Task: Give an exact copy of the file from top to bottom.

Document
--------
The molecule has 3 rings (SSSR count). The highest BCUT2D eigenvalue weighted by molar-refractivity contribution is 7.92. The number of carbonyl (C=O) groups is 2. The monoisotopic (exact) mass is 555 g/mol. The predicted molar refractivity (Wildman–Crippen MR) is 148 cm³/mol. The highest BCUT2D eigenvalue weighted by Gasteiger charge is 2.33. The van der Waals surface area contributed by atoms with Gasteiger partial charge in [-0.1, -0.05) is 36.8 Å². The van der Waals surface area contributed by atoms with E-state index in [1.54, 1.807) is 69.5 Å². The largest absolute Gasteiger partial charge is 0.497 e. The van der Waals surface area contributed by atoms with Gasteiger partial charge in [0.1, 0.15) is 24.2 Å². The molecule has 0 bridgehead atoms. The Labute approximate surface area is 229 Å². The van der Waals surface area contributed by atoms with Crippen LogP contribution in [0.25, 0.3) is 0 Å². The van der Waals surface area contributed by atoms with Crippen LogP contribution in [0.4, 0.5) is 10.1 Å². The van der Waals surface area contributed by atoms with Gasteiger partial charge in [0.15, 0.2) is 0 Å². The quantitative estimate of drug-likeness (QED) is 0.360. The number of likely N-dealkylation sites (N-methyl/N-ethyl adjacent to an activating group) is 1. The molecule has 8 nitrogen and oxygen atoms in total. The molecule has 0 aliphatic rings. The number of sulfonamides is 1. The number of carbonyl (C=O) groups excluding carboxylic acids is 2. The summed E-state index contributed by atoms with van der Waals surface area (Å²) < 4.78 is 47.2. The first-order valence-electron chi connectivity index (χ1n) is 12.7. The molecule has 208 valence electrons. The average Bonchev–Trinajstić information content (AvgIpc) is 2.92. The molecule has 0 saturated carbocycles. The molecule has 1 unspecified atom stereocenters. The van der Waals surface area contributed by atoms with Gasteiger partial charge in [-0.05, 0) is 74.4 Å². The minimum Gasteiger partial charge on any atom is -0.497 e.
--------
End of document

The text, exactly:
The molecule has 3 rings (SSSR count). The highest BCUT2D eigenvalue weighted by molar-refractivity contribution is 7.92. The number of carbonyl (C=O) groups is 2. The monoisotopic (exact) mass is 555 g/mol. The predicted molar refractivity (Wildman–Crippen MR) is 148 cm³/mol. The highest BCUT2D eigenvalue weighted by Gasteiger charge is 2.33. The van der Waals surface area contributed by atoms with Gasteiger partial charge in [-0.1, -0.05) is 36.8 Å². The van der Waals surface area contributed by atoms with E-state index in [1.54, 1.807) is 69.5 Å². The largest absolute Gasteiger partial charge is 0.497 e. The van der Waals surface area contributed by atoms with Gasteiger partial charge in [0.1, 0.15) is 24.2 Å². The molecule has 0 bridgehead atoms. The Labute approximate surface area is 229 Å². The van der Waals surface area contributed by atoms with Crippen LogP contribution in [0.25, 0.3) is 0 Å². The van der Waals surface area contributed by atoms with Crippen LogP contribution in [0.4, 0.5) is 10.1 Å². The van der Waals surface area contributed by atoms with Gasteiger partial charge in [0.15, 0.2) is 0 Å². The quantitative estimate of drug-likeness (QED) is 0.360. The number of likely N-dealkylation sites (N-methyl/N-ethyl adjacent to an activating group) is 1. The molecule has 8 nitrogen and oxygen atoms in total. The molecule has 0 aliphatic rings. The number of sulfonamides is 1. The number of carbonyl (C=O) groups excluding carboxylic acids is 2. The summed E-state index contributed by atoms with van der Waals surface area (Å²) < 4.78 is 47.2. The first-order valence-electron chi connectivity index (χ1n) is 12.7. The molecule has 208 valence electrons. The average Bonchev–Trinajstić information content (AvgIpc) is 2.92. The molecule has 0 saturated carbocycles. The molecule has 1 unspecified atom stereocenters. The van der Waals surface area contributed by atoms with Gasteiger partial charge in [-0.05, 0) is 74.4 Å². The minimum Gasteiger partial charge on any atom is -0.497 e.